The episode began with the series very first flashback scene, ever. It featured a young Cersei Lannister getting her fortune told by a witch, who rightly tells her "everyone wants to know their future, until they know their future." Cersei is told that she will not marry the Prince she is currently betrothed to but that she will be Queen, but only until a younger prettier woman comes along and that she will have three children who will have "gold as their crowns and gold as their shrouds." The key point to note here is that beginning with Cersei, the showrunners are emphasizing how she is central to many of the events that happen in Season 5, as the death of her father Lord Tywin Lannister (the richest and most powerful man in Westeros) at the end of Season 4 causes a power vacuum, that Cersei despite her flailing attempts, is unable to fill.
The episode begins with a shot of Tywin's body lying in state in the Great Sept of Baelor and then we get a dizzying series of interactions of Cersei at Tywin's funeral (her uncle Kevan Lannister, her distant cousin/boy toy Lancel Lannister, her betrothed Loras Tyrell, and er brother Jaime Lannister).
One thing the episode does very well is catch us up on the story for almost all the many characters we are following. There are appearances by Tyrion and Varys in Pentos, Daenerys and Daario (and her two captive dragons) in Mereen, Brienne and Pod, Sansa and Littlefinger and Jon Snow and Mance Ryder and Stannis and Melissandre at the wall. The only "main" characters we don't see in the first episode are the other Stark children: Arya and Bran (and Rickon, of course).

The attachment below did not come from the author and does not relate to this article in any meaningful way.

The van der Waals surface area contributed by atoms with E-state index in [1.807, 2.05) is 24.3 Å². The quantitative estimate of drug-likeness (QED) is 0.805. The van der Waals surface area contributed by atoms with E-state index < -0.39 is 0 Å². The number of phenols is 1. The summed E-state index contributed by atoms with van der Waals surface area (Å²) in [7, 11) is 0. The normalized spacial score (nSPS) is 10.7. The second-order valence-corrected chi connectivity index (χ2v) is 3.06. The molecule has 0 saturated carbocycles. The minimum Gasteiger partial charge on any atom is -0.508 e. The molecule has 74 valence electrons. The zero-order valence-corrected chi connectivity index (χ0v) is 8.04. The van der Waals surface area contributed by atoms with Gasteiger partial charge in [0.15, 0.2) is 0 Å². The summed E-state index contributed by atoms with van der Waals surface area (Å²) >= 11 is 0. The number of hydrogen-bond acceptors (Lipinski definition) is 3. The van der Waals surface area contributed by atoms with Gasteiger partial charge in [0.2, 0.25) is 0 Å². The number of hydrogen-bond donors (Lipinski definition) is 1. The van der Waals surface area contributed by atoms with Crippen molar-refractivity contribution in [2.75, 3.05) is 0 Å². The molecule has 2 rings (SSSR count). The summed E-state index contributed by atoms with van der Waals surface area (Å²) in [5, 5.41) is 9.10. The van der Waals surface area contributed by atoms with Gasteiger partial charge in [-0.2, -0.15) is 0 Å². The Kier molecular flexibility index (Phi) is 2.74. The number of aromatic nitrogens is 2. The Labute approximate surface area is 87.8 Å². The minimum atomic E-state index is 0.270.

The best parts of the episode were:
- The sheer grandeur of the Great Sept of Baelor and the impressive scale of the Harpy Statue in Mereen were pretty awesome to see.
- They finally named the two smaller dragons, Rhaegar and Viserion, as well as showing that even these two are a handful to deal with.
- The best lines of the show were both about Daenerys: "A dragon queen without dragons is not a queen"(Daario Naharis, to Dany) and "Who said anything about 'him'?" (Varys to Tyrion)
- Loved the fact that Jon did the right thing by putting Mance out of his misery while he was being burned alive by The Red Lady but did he really need to make it so obvious that he was the one who fired the shot?
- I'm not really complaining per se about the show's willingness to depict same-sex nooky as part of its commitment to sexposition but it would be nice if they rounded out the depiction of Ser Loras as more than just Margaery's gay brother.
The parts of the episode I could have done without:
- Did we really need female frontal nudity in the brothel scene before the anonymous Unsullied guy got his throat cut?
- Did we really need to know the details of how Tyrion's poop was dealt with while he was stuck in a box for the duration of a long ship voyage across the Narrow Sea?
Overall: A decent start to an intriguing season of my favorite show on television.